COMMENTARY: Young adults aren’t growing up as fast as they used to

Growing up isn’t what it used to be. There’s a yawning gap between the end of adolescence and the beginning of adulthood: a period when millions of 20-somethings and 30-somethings have many adult freedoms without all the responsibilities. Social scientists have tried — so far in vain — to name this new life-stage, but no one should question its significance.

If you have doubts, a new Census Bureau study should resolve them. It compares the experiences of Americans 18-to-34 now with the same age group in the 1970s. There has been a sea change.

“In prior generations, young adults were expected to have finished school, found a job, and set up their own household during their 20s — most often with their spouse and with a child soon to follow,” says the report.

No more.

If adulthood ever equated with marrying and settling down, it doesn’t now, the Census Bureau says.

Asked on opinion surveys about what defines becoming an adult, Americans cite completing schooling (61.5 percent “extremely important,” 33.3 percent “somewhat important”) and having a full-time job (51.5 percent and 43.1 percent).

Getting married (11.5 percent extremely important, 33.9 percent somewhat important) and having a child (10.4 percent and 34.6 percent) are way down the list.

Here are some other highlights from the report (“The Changing Economics and Demographics of Young Adulthood: 1975-2016”):

■ Young Americans are delaying marriage in droves. In 1976, about 85 percent of women 25 to 29 had married; by 2014, their marriage rate had plunged to 46 percent. The decline was also steep for men 25 to 29, from 75 percent to 32 percent.

■ Millions still live with their parents, more than in the 1970s. In 1975, about 57 percent of Americans 18 to 34 lived with their spouse. Only 26 percent lived with parents. In 2016, 31 percent lived with parents, while 27 percent lived with spouses. (The remainder for 2016: 21 percent lived in group houses or with non-parental relatives; 12 percent with an unmarried partner; and 8 percent alone.)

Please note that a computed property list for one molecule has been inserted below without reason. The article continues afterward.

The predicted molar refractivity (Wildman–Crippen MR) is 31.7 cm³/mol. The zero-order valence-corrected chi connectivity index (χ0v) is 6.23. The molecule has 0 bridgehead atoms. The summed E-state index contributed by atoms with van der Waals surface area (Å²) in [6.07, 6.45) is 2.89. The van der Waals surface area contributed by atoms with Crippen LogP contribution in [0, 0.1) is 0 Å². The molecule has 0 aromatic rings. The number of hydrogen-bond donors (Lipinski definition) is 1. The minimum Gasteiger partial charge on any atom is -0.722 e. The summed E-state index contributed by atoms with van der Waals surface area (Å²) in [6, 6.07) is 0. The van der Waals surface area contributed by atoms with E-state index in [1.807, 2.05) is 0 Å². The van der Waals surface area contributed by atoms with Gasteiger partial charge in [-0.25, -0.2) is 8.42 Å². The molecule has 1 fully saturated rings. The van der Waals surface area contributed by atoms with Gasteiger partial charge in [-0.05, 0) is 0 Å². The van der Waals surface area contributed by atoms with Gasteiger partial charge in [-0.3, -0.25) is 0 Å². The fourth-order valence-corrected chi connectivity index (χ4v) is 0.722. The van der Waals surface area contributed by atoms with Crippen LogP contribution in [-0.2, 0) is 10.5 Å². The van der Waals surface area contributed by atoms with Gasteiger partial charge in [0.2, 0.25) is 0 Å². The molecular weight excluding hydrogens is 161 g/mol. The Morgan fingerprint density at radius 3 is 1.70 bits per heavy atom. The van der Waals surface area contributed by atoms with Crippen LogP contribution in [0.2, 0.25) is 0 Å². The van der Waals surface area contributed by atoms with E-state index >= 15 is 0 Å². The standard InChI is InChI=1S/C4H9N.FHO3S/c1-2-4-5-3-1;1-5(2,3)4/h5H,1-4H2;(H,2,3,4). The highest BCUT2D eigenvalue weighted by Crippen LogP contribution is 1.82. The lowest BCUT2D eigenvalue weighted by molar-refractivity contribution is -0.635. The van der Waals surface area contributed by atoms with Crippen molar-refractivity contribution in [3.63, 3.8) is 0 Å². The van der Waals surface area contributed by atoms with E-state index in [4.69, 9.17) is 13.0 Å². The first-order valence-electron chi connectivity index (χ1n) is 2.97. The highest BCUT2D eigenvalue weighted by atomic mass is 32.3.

■ The transition has been hard on some men. In 1975, only about a quarter of men 25 to 34 had incomes less than $30,000 a year. By 2016, that had risen to 41 percent. (Incomes were adjusted for inflation.) Meanwhile, millions of young women have entered the labor force, and though their median wage remains below men’s, it has increased faster than men’s.

Just what triggered this social convulsion, the Census study doesn’t say. It is long on consequences and short on causes. Probably, many factors — good and bad — have contributed.

The Great Recession’s high unemployment surely drove many young people back to their parents. The actual number of 18- to 34-year-olds living at home totaled 24 million in 2015. Two-thirds say they’re happy with their home life. The fact that more Americans go to college and graduate school than in the past has also delayed marriage, living independently and having children.

Still, the most powerful factors were probably women’s massive entry into the labor force and contraception, which fostered the sexual revolution. Women and men suddenly had choices that had been largely confined to traditional marriage. Women could have their own careers and incomes. Couples could have sex and children out of wedlock.

Marriage was gradually devalued, as statistics show. Cohabitation has grown more than 12 times since the mid-1970s. It now describes roughly one-eighth of the 18 to 34 population, up from about 1 percent in the mid-1970s. Meanwhile, births to unwedded mothers have soared. They now represent nearly 40 percent of all U.S. births.

The other great question is what all this means for the future. The Census study takes a relatively sanguine view. As people age, they revert toward the traditional form of adulthood. Marriage and childbirth are mostly delayed, not abandoned. By their early 40s, 85 percent of American women have married, down from 96 percent in 1976 — but still high. Similarly, 85 percent of women have had children, down from 90 percent — but still high.

Perhaps these trends can be extrapolated to the future. Or perhaps not. The new lifestyles have emerged only in the past few decades — too recently to know the long-term effects.

Robert Samuelson writes a column on economics for the Washington Post.

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